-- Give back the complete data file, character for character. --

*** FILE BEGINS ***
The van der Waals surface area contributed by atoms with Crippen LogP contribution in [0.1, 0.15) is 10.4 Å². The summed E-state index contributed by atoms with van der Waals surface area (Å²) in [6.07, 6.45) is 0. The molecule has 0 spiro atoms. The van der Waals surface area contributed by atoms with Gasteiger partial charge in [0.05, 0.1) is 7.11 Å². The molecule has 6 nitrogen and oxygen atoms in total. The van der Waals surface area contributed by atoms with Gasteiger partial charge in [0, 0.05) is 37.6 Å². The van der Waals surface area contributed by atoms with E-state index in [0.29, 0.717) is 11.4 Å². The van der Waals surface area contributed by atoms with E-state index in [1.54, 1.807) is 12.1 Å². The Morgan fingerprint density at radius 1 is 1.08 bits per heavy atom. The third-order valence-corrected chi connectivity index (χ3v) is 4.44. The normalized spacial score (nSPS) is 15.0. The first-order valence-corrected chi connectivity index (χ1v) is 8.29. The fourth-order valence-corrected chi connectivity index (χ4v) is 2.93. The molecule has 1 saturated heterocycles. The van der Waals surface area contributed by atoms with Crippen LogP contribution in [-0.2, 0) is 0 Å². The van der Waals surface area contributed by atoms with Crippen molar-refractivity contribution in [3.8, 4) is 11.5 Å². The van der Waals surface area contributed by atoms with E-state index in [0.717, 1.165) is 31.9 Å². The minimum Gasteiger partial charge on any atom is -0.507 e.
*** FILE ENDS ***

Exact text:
The van der Waals surface area contributed by atoms with Crippen LogP contribution in [0.1, 0.15) is 10.4 Å². The summed E-state index contributed by atoms with van der Waals surface area (Å²) in [6.07, 6.45) is 0. The molecule has 0 spiro atoms. The van der Waals surface area contributed by atoms with Gasteiger partial charge in [0.05, 0.1) is 7.11 Å². The molecule has 6 nitrogen and oxygen atoms in total. The van der Waals surface area contributed by atoms with Gasteiger partial charge in [0, 0.05) is 37.6 Å². The van der Waals surface area contributed by atoms with E-state index in [0.29, 0.717) is 11.4 Å². The van der Waals surface area contributed by atoms with E-state index in [1.54, 1.807) is 12.1 Å². The Morgan fingerprint density at radius 1 is 1.08 bits per heavy atom. The third-order valence-corrected chi connectivity index (χ3v) is 4.44. The normalized spacial score (nSPS) is 15.0. The first-order valence-corrected chi connectivity index (χ1v) is 8.29. The fourth-order valence-corrected chi connectivity index (χ4v) is 2.93. The molecule has 1 saturated heterocycles. The van der Waals surface area contributed by atoms with Crippen LogP contribution in [-0.2, 0) is 0 Å². The van der Waals surface area contributed by atoms with Crippen molar-refractivity contribution in [3.8, 4) is 11.5 Å². The van der Waals surface area contributed by atoms with E-state index in [0.717, 1.165) is 31.9 Å². The minimum Gasteiger partial charge on any atom is -0.507 e.